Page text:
SAN RAFAEL, Calif. (CN) - Kaiser and its security services company Kaiser demoted a security guard because he wore doctor-prescribed tinted glasses, he claims in Marin County Court.
Kiasha Martone sued Securitas Security Services, Inc. and Kaiser Permanente International for employment harassment, discrimination, retaliation and failure to prevent harassment and discrimination.
According to Martone's complaint, Securitas hired him as a security guard at Kaiser's San Rafael facility around Dec. 2010. When his doctor prescribed tinted glasses for an eye problem, he was demoted, given an unfavorable shift assignment, and then put on unpaid leave where he remains to this day, he says.
"In 2011, plaintiff was diagnosed with photosensitivity requiring him to wear glasses with a tinted lens both inside and outside. Plaintiff provided the doctor's recommendation to his supervisor at defendant Securitas. Despite the doctor's note stating the need to wear glasses with a tinted lens plaintiff's supervisor told him on multiple occasions 'not to wear the glasses,'" the complaint states.
Martone says he had specialized training to work in the emergency room, qualifying him for higher pay than regular security guards, but "defendants removed plaintiff from the emergency room, effectively demoting him to the regular security position and the lower pay rate," the complaint states.
In March 2012, Martone says he filed a disability discrimination complaint against Securitas with the California Department of Fair Employment and Housing. The parties resolved the dispute and plaintiff returned to his position as Security Officer in May 2012, according to the complaint.
But still, Martone "was subjected to repeated harassment by supervisors and co-workers of defendant Securitas and defendant Kaiser. Nurses instructed plaintiff he was forbidden from entering the emergency room of the hospital because of his tinted glasses. Other nurses directed plaintiff to avoid certain floors," his complaint states.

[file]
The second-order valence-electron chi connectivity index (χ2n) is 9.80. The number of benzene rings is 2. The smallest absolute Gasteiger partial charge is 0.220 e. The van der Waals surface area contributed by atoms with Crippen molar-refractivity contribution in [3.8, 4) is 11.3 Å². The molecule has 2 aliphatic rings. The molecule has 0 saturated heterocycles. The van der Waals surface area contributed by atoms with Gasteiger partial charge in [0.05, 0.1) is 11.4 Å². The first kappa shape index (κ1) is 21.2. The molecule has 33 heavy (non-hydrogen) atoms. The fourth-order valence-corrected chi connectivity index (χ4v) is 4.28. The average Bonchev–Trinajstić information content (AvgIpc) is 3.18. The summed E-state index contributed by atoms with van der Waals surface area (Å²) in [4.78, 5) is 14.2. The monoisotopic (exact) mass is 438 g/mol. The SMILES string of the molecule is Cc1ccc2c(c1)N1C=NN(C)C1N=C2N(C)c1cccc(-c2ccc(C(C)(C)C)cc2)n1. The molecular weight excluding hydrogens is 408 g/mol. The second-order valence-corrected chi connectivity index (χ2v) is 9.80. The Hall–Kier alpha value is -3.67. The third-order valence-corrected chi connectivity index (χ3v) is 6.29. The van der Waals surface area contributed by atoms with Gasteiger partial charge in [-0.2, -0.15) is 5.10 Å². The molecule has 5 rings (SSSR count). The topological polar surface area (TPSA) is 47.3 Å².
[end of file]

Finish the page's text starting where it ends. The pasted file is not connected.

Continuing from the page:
Martone "was repeatedly mocked for wearing glasses with a tinted lens. Supervisors and co-workers did not ask plaintiff why he was wearing dark glasses or if he had a medical condition. Instead, plaintiff heard comments that he was 'creepy' and 'scary.' As a result of the harassment, plaintiff suffered emotional distress which manifested itself in physical symptoms such as anxiety and migraines," the complaint states.
Martone says he complained to Securitas and to Kaiser's nursing supervisor, but instead of solving the problem, Securitas told him "that due to his need to wear glasses with a tinted lens the only shift available to him was the graveyard shift," midnight to 8:00 a.m.
"The schedule change had a negative impact on plaintiff's health. Plaintiff began experiencing headaches and insomnia. Plaintiff was treated by his health care provider for his complaints and the doctor recommended plaintiff work a day or swing shift," the complaint states. Martone informed Securitas, which took him off the graveyard shift "due to safety concerns," but never gave him another shift, according to the complaint.
"Plaintiff has been on un-paid leave since Feb. 20, 2014," the May 20 complaint states.
Martone seeks compensatory damages for lost wages, earnings and benefits, general damages for humiliation, mental anguish and emotional distress, consequential and punitive damages, penalties, attorneys' fees and costs. He is represented by Sara Wilson and Godfrey J. Tencer, both of San Rafael.